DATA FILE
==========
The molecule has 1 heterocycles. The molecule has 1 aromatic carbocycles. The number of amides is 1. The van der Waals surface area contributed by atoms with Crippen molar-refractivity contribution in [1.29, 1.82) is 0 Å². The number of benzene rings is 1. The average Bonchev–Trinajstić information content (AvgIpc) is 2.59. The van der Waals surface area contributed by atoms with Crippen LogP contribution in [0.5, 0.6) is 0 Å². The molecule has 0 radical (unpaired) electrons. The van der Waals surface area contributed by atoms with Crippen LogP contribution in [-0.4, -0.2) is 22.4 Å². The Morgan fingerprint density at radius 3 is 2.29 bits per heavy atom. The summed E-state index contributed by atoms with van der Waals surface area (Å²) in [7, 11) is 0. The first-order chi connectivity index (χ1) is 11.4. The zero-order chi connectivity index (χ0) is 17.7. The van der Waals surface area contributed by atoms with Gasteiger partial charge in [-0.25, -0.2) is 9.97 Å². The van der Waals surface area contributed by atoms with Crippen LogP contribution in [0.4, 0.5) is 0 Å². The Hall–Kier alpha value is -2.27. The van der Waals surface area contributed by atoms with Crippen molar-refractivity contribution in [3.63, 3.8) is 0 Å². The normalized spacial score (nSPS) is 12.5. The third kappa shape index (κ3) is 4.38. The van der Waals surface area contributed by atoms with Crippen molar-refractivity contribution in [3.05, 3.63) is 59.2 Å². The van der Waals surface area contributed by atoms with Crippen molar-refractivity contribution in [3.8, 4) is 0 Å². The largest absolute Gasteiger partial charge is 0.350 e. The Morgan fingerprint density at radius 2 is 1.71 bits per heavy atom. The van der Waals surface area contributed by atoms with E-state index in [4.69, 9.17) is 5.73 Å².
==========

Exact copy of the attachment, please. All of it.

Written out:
The molecule has 1 heterocycles. The molecule has 1 aromatic carbocycles. The number of amides is 1. The van der Waals surface area contributed by atoms with Crippen molar-refractivity contribution in [1.29, 1.82) is 0 Å². The number of benzene rings is 1. The average Bonchev–Trinajstić information content (AvgIpc) is 2.59. The van der Waals surface area contributed by atoms with Crippen LogP contribution in [0.5, 0.6) is 0 Å². The molecule has 0 radical (unpaired) electrons. The van der Waals surface area contributed by atoms with Crippen LogP contribution in [-0.4, -0.2) is 22.4 Å². The Morgan fingerprint density at radius 3 is 2.29 bits per heavy atom. The summed E-state index contributed by atoms with van der Waals surface area (Å²) in [7, 11) is 0. The first-order chi connectivity index (χ1) is 11.4. The zero-order chi connectivity index (χ0) is 17.7. The van der Waals surface area contributed by atoms with Gasteiger partial charge in [-0.25, -0.2) is 9.97 Å². The van der Waals surface area contributed by atoms with Crippen LogP contribution in [0.4, 0.5) is 0 Å². The Hall–Kier alpha value is -2.27. The van der Waals surface area contributed by atoms with Crippen molar-refractivity contribution in [3.63, 3.8) is 0 Å². The normalized spacial score (nSPS) is 12.5. The third kappa shape index (κ3) is 4.38. The van der Waals surface area contributed by atoms with Crippen molar-refractivity contribution in [3.05, 3.63) is 59.2 Å². The van der Waals surface area contributed by atoms with Crippen molar-refractivity contribution in [3.8, 4) is 0 Å². The largest absolute Gasteiger partial charge is 0.350 e. The Morgan fingerprint density at radius 2 is 1.71 bits per heavy atom. The van der Waals surface area contributed by atoms with E-state index in [4.69, 9.17) is 5.73 Å².